But what does this actually mean, and how can we practice this way of living today?

Let’s first take a big step back in history, to a blueprint that shows us how we can put this mindset into practice today.

Just imagine we are standing on the eastern banks of the Jordan River with the Israelites as thy finally prepare to enter into the Promised Land after wandering in the wilderness for forty years.

The Jordan is raging. It is spring flood and the banks are overflowing.

We have been camping along the river for three days. Three long days we have been looking at something that seems to be an impossible proposition. Three long days we have had the chance to consider the absurdity of the situation in front of us, the absurdity of crossing a river on dry ground during a Spring flood, three days to ponder on the “rational” decision to turn back, to doubt God and His Promises.

Yet, there is something different about this young generation of Israelites. None of them, except Joshua and Caleb, would have been over 60. Thy had just spent 40 years living in the Wilderness and had come to trust in the truthfulness and faithfulness of their God who had sustained them all this time.

They were all too familiar with the events forty years before, when an older generation had determined that entering into the Promised Land was just too hard for them to do. This older generation reasoned that there was no way that the giants who stood in their way could be overcome… they relied on their own sight rather than on the faithfulness of God.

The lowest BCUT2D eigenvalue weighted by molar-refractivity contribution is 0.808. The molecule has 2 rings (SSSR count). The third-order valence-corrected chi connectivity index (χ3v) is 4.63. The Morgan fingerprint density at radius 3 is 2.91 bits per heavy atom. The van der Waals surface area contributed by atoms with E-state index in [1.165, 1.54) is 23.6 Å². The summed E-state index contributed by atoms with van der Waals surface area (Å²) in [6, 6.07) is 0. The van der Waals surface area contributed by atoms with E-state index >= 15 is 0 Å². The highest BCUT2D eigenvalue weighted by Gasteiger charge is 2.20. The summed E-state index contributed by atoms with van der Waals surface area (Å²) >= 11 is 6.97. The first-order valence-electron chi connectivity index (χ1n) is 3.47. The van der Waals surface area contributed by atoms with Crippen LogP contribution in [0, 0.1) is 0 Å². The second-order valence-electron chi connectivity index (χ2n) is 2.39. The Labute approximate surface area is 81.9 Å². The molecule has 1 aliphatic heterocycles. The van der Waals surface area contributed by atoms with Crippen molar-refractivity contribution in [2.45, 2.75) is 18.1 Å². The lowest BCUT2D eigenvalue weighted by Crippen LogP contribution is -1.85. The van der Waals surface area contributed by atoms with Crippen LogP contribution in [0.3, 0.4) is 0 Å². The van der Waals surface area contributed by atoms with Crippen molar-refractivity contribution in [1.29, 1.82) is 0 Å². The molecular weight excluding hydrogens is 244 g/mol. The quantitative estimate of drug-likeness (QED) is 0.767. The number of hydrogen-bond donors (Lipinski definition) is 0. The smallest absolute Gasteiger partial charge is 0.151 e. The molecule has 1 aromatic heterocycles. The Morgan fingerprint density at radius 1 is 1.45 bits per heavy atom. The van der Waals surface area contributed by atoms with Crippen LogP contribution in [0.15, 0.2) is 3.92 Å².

This younger generation took a different approach to entering the Promised Land. Not only were they facing the raging torrent of the Jordan River, but just across the other side stood the mighty fortress of Jericho… so thinking rationally – if the river didn’t take them out, surely the army in Jericho would. But these Israelites had come to trust in the truthfulness and faithfulness of their God. He had provided for them during their 40 years of wandering in the wilderness and He would now open up the Promised Land to them in ways that they did not yet comprehend.